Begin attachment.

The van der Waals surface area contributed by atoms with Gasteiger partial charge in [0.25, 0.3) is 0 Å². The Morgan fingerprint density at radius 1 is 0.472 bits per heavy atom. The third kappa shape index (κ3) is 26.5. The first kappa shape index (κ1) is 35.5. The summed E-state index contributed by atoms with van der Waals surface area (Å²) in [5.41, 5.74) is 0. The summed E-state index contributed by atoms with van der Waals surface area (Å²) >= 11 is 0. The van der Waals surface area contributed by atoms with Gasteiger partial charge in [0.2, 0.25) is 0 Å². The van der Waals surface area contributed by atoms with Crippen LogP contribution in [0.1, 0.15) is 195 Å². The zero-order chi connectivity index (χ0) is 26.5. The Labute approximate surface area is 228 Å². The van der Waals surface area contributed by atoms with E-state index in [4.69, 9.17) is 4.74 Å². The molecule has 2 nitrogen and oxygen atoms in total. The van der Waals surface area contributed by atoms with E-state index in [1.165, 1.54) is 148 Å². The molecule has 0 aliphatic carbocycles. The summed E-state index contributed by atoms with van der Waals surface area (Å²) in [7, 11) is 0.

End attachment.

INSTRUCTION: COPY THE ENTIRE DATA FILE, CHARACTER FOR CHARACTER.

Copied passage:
The van der Waals surface area contributed by atoms with Gasteiger partial charge in [0.25, 0.3) is 0 Å². The Morgan fingerprint density at radius 1 is 0.472 bits per heavy atom. The third kappa shape index (κ3) is 26.5. The first kappa shape index (κ1) is 35.5. The summed E-state index contributed by atoms with van der Waals surface area (Å²) in [5.41, 5.74) is 0. The summed E-state index contributed by atoms with van der Waals surface area (Å²) >= 11 is 0. The van der Waals surface area contributed by atoms with Gasteiger partial charge in [0.2, 0.25) is 0 Å². The van der Waals surface area contributed by atoms with Crippen LogP contribution in [0.1, 0.15) is 195 Å². The zero-order chi connectivity index (χ0) is 26.5. The Labute approximate surface area is 228 Å². The van der Waals surface area contributed by atoms with E-state index in [4.69, 9.17) is 4.74 Å². The molecule has 2 nitrogen and oxygen atoms in total. The van der Waals surface area contributed by atoms with E-state index in [1.165, 1.54) is 148 Å². The molecule has 0 aliphatic carbocycles. The summed E-state index contributed by atoms with van der Waals surface area (Å²) in [7, 11) is 0.